Objective: Radiofrequency catheter ablation for persistent atrial fibrillation (PeAF) still has a substantial recurrence rate. This study aims to investigate whether an AF ablation lesion set chosen using in-silico ablation (V-ABL) is clinically feasible and more effective than an empirically chosen ablation lesion set (Em-ABL) in patients with PeAF. Methods: We prospectively included 108 patients with antiarrhythmic drug-resistant PeAF (77.8% men, age 60.8 ± 9.9 years), and randomly assigned them to the V-ABL (n = 53) and Em-ABL (n = 55) groups. Five different in-silico ablation lesion sets [1 pulmonary vein isolation (PVI), 3 linear ablations, and 1 electrogram-guided ablation] were compared using heart-CT integrated AF modeling. We evaluated the feasibility, safety, and efficacy of V-ABL compared with that of Em-ABL. Results: The pre-procedural computing time for five different ablation strategies was 166 ± 11 min. In the Em-ABL group, the earliest terminating blinded in-silico lesion set matched with the Em-ABL lesion set in 21.8%. V-ABL was not inferior to Em-ABL in terms of procedure time (p = 0.403), ablation time (p = 0.510), and major complication rate (p = 0.900). During 12.6 ± 3.8 months of follow-up, the clinical recurrence rate was 14.0% in the V-ABL group and 18.9% in the Em-ABL group (p = 0.538). In Em-ABL group, clinical recurrence rate was significantly lower after PVI+posterior box+anterior linear ablation, which showed the most frequent termination during in-silico ablation (log-rank p = 0.027). Conclusions: V-ABL was feasible in clinical practice, not inferior to Em-ABL, and predicts the most effective ablation lesion set in patients who underwent PeAF ablation.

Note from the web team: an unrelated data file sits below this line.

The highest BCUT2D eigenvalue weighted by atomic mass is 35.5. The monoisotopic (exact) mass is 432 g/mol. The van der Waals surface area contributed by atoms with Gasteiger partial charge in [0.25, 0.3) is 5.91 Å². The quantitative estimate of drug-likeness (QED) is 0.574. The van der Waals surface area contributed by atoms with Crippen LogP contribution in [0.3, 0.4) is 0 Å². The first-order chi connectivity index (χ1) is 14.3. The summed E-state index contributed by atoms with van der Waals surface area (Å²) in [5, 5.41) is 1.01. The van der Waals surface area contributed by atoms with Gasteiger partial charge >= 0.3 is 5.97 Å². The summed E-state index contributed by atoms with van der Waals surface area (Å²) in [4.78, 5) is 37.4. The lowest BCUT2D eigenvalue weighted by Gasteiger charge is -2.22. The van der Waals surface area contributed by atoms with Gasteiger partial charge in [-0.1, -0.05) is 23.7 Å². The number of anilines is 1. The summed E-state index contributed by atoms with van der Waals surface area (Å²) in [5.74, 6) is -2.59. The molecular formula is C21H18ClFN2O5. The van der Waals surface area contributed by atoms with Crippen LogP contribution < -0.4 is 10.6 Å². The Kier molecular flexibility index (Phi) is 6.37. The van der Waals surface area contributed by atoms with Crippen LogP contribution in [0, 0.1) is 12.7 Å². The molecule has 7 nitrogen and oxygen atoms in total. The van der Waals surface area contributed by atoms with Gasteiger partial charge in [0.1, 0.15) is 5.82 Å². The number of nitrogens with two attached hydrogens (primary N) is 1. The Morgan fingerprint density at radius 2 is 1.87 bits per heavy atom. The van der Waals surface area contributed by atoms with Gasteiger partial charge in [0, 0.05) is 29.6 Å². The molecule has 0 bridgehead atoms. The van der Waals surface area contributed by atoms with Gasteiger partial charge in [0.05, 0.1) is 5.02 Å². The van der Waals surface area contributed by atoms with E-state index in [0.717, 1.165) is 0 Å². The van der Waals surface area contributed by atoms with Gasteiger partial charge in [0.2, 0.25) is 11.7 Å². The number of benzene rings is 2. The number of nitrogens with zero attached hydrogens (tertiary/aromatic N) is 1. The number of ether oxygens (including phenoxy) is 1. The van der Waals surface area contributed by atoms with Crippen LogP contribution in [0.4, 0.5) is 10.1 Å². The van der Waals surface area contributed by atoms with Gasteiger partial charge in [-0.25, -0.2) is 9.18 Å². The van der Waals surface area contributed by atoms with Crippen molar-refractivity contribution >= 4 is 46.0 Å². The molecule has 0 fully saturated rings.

Bibliographical noteFunding Information:
This research was supported by grants (A085136) from the Korea Health 21 R&D Project, the Ministry of Health and Welfare, [NRF-2017R1A2B4003983] from the Basic Science Research Program run by the National Research Foundation of Korea (NRF), and Basic Science Research Program through the National Research Foundation of Korea (NRF) funded by the Ministry of Education (2017R1D1A1B03030495).
All Science Journal Classification (ASJC) codes
- Physiology (medical)